Friday, March 12, 2010
In 1655 Christian Huygens, back in 1655 discovered Titan, the largest moon of Saturn. Not long after, Giovanni Cassini discovered the next moons, Tethys, Dione and Iapetus. Now you know where the Cassini-Huygens spacecraft got its name. However,John Herschel was the person who actually named Saturn's moons in 1847. Herschel named the seven moons that were known at that time after the Greek Titans. He thought it made sense that the brothers of Cronus (the Roman name for the Greek god Saturn) should be included as the names of the moons. Since that time many other moons have been found hiding amongst the rings of Saturn; They're up into the mid-fifties now.
Titan is the biggest of Saturn's moons and one of the largest moons in the solar system - bigger than the planet Mercury! Its a moon that actually has an atmosphere - a really thick one. This atmosphere is about 98% nitrogen, the only other nitrogen-rich atmosphere in the solar system, and the remaining gases are composed primarily of methane and other hydrocarbons. Titan's atmosphere is a Hadley cell, meaning warm air at the equator rises, flows at high altitudes to the poles, and then descends again, and then moves along the surface. The result of this is extremely dry equatorial regions and "wet" polar regions. Its also extremely cold, around -180 Celsius (-290 degrees Fahrenheit). The mixture of this Hadley cell and the extremely cold temperatures allows methane to rain down in the polar regions.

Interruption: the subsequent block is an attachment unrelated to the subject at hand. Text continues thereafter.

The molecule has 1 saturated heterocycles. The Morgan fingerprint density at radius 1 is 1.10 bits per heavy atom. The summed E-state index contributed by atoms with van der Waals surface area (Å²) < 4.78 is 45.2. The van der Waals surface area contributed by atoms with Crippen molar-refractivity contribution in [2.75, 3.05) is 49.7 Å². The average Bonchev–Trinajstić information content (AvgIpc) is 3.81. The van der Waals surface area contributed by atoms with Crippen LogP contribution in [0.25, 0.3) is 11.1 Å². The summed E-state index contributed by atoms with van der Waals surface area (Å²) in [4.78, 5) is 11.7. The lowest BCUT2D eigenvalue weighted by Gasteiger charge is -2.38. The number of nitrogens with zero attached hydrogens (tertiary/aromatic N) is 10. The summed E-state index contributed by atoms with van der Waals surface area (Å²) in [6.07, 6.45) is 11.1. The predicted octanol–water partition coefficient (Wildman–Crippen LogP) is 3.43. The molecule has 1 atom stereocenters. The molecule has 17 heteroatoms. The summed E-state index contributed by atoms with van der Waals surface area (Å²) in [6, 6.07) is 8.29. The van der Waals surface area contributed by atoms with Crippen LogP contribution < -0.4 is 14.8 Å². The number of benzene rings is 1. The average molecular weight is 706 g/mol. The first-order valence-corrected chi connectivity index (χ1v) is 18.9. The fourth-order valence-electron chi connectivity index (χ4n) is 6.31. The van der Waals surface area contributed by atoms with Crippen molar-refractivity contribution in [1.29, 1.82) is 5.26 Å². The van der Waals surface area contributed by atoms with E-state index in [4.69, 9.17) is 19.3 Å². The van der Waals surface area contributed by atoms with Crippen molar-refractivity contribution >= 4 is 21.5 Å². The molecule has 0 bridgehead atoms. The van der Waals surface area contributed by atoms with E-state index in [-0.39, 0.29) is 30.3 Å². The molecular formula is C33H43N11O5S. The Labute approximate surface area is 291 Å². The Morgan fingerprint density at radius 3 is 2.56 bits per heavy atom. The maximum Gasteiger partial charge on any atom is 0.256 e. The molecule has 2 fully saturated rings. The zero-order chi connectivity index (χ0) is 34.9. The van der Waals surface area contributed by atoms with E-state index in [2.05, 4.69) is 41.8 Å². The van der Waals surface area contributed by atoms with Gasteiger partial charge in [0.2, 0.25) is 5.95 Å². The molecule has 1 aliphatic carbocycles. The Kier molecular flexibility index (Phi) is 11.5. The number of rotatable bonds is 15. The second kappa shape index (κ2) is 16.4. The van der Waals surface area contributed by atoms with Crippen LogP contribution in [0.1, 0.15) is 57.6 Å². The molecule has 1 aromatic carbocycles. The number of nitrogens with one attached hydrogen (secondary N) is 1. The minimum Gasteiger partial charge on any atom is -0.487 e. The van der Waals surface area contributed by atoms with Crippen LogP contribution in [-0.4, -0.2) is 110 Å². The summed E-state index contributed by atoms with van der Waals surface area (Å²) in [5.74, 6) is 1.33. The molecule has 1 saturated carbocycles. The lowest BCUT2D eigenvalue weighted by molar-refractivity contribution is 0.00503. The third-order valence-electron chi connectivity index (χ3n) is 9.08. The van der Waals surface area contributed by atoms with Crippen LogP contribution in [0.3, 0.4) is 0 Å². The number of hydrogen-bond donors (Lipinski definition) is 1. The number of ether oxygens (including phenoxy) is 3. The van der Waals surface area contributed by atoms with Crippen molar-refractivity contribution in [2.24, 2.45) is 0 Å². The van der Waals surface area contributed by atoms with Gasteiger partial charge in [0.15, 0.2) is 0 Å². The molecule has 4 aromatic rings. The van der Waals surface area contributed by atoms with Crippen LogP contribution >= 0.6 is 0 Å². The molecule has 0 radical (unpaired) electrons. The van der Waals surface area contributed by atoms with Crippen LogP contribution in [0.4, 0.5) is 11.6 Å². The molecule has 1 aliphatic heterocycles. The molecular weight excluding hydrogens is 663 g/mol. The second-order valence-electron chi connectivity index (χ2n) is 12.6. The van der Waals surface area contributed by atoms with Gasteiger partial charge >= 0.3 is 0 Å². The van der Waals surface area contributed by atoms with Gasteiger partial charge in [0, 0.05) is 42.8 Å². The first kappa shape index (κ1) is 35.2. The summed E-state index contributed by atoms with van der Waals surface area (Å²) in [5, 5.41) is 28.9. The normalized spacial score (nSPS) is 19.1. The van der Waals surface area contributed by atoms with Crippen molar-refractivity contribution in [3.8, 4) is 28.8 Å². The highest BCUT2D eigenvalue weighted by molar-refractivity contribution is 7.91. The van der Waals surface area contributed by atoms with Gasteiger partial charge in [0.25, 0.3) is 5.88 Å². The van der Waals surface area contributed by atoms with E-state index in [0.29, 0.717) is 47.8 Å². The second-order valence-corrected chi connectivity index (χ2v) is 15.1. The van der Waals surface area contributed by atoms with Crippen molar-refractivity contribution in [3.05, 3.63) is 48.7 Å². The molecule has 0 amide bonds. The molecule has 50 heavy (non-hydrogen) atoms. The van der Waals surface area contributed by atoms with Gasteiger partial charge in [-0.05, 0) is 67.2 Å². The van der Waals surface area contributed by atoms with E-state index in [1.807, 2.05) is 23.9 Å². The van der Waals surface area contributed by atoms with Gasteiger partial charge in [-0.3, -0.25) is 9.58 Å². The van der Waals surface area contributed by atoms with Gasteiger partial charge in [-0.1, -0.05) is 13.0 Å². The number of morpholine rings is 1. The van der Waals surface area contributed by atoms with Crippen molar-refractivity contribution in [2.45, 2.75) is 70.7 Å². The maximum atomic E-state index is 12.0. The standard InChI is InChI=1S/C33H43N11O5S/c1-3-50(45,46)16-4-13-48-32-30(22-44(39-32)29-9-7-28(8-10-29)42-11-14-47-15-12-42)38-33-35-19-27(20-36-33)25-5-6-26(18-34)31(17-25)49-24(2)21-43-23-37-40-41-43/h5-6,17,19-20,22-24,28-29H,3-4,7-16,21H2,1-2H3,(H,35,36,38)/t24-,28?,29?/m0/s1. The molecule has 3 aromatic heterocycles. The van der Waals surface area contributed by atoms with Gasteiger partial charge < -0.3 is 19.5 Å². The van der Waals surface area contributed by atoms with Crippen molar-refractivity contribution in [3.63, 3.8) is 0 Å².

The evolution of Titan is thought to be different than that of the inner planets or the Jovian moons (which are of a similar size and density), both of which have interiors that have split into distinctive layers.
The Cassini-Huygens spacecraft arrived to study the Saturn system in 2004, and has since made some amazing discoveries. In today's issue of Science, two articles revealed more interesting details about Saturn's largest moon. The Sohl article, on page 1338, revealed details about the moon's interior, also referring to a second study about the Titan's gravitational field. On page 1367 of the issue, Iess et al. presented evidence on the gravitational field of Titan, revealing that the interior of the moon was much colder than previously thought. Why is that important? Well, it informs us about how the internal materials are distributed; this extreme cold impeded the melting and subsequent separations of the primordial ice-rock mixture during moon formation. Only about the first 300 miles deep of Titan's icy surface is rock free, below that you see this ice-rock mixture. This information suggests that Titan more similar to Jupiter's moon Callisto, which is believed to have a similar interior, even though these moons have radically different histories.
Read the story here: http://www.sciencedaily.com/releases/2010/03/100311143830.htm
and the original Science articles here: http://www.sciencemag.org/cgi/content/summary/327/5971/1338
(top image from jpl.nasa.gov)